By Elisa Bracalente, Ph.D.
Assistant Director, Rome Campus
This academic year, the Rome, Italy, campus welcomed back undergraduate and graduate students after the temporary closure caused by the pandemic. We are very proud of them for deciding to move forward with their study abroad plans while facing the uncertainty of living internationally during a pandemic. Their enthusiasm in exploring new cultures and cities, making new friends, and tasting different foods brought us back to a sense of “normalcy.”
Because of constantly changing COVID-19 regulations, we reshaped our Discover Italy and Western Europe Semester programs by adjusting activities and excursions to ensure that students could have a rich cultural experience exploring Rome and its surrounding regions. Our programming has returned to prepandemic numbers, sometimes higher than before.
This past fall, for the first time, we offered the Johnnies in Rome program. This program allows first-year students to spend their first St. John’s semester in Rome before moving to the New York campuses. We look forward to hosting more students as the program grows.
In the spring semester, we welcomed back our Ozanam Scholars, who served in Rome and organized clothing donations for the Ukrainian refugees. They are a prime example of how important it is to be faithful to our Vincentian mission.
We also welcomed back our faculty-led programs. Students from The School of Education, with their New York City faculty leaders, experienced Italian teaching in local schools firsthand while making a difference with Italian children who cherish the opportunity of learning with our students. Our Western Europe: Pharmacy program students, and their New York City faculty leaders, visited the Spezieria of Santa Maria della Scala in Trastevere (also known as the Popes’ pharmacy), the most ancient pharmacy in Europe, where they saw the old jars that still contain herbs and medicines, including its famous anti-plague water (acqua antipestilenziale).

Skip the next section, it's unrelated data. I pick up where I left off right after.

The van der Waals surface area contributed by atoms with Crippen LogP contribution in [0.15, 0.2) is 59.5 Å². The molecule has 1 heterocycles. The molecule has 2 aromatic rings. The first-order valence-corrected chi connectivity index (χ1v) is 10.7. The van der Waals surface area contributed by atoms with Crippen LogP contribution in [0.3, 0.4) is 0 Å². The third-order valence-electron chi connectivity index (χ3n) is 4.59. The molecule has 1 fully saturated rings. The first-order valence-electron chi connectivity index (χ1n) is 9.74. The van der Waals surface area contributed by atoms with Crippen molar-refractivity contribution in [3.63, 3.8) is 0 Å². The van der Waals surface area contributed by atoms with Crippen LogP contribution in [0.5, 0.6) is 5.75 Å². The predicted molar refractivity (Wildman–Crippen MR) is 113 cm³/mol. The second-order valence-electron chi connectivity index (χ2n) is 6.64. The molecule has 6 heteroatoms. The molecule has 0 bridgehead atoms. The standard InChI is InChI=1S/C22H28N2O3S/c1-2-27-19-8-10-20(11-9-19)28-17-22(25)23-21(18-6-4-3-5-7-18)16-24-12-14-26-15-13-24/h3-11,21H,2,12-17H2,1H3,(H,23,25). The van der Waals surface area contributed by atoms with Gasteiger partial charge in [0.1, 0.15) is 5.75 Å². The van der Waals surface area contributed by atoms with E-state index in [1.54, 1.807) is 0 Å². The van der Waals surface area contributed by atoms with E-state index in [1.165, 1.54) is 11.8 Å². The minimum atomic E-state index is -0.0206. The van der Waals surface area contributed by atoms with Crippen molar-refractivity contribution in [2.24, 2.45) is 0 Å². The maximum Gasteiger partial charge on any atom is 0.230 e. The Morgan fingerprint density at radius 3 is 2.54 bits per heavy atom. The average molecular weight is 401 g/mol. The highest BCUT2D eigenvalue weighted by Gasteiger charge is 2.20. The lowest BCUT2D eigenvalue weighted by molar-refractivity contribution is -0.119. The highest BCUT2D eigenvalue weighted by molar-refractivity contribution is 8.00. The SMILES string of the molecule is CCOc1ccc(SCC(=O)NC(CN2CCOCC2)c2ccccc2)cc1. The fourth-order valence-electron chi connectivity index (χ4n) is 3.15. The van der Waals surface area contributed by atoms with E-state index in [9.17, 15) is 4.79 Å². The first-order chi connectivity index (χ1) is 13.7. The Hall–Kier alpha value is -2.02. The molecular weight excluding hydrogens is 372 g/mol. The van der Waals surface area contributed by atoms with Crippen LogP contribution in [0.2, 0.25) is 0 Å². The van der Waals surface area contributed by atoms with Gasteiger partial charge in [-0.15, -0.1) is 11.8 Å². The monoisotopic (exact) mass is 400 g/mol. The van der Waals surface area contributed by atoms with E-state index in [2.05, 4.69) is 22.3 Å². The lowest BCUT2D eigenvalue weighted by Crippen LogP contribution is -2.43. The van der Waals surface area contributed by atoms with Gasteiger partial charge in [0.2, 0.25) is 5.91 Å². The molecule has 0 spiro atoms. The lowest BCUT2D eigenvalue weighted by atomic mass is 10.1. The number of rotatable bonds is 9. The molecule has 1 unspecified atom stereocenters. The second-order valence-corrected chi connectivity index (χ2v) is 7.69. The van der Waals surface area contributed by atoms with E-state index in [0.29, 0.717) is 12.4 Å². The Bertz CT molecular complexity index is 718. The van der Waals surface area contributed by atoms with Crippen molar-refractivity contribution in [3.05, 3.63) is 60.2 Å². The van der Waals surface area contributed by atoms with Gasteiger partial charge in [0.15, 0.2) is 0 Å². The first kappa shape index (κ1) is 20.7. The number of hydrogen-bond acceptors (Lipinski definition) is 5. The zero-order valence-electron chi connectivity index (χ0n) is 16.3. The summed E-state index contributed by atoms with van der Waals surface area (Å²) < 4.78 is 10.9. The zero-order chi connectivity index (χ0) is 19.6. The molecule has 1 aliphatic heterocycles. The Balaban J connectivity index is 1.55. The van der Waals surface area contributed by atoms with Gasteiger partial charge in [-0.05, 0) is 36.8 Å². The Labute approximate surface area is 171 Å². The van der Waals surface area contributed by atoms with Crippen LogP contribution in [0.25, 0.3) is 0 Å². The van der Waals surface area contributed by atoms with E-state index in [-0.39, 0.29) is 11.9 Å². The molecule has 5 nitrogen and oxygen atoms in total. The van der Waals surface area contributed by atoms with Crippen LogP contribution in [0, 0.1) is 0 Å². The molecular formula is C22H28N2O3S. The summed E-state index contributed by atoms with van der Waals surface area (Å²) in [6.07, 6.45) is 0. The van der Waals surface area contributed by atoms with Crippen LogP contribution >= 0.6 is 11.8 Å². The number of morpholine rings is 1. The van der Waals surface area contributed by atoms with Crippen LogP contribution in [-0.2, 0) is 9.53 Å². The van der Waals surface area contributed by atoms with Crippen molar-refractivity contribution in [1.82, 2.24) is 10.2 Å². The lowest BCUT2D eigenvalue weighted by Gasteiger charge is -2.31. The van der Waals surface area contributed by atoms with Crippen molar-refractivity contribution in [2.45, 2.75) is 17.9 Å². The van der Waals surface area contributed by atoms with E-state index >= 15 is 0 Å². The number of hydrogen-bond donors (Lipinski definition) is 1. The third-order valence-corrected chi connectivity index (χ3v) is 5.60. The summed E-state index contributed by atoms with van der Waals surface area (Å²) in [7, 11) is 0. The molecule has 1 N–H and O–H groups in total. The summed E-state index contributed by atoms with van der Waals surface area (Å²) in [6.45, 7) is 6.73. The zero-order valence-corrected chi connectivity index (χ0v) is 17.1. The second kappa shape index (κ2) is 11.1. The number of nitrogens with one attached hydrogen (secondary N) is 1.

In March, the Rome campus hosted several important events, including the University’s Board of Trustees meeting, a panel discussion on the Russia-Ukraine War, and a special lecture, “Crisis Management & International Justice: The Case of the Great Lakes Region of Africa.”
In May, we hosted our largest cohort of the Global Passport Program. Students spent a week exploring the city’s artistic sites with their New York City faculty leaders to conclude their courses taken on the New York City campuses.
I could continue listing the amazing programs, excursions, and class site visits we offer. However, it is not the numbers that make our Rome campus special—it is our students who we want to celebrate here.
Living abroad, visiting artistic sites, tasting different foods, picking olives, and trekking around a lake are experiences that they will cherish for the rest of their lives. Many of them say this at the end of each semester while reflecting on their time abroad. They also acknowledge how much they have grown, simply by stepping out of their comfort zones and expanding their horizons.
Being part of this life-changing experience, mentoring and guiding students as they embody our global mission and become citizens of the world, is extremely rewarding. It is what drives us, faculty, administrators, and staff, year after year to revise and improve programming with the goal of delivering the best possible study abroad experience.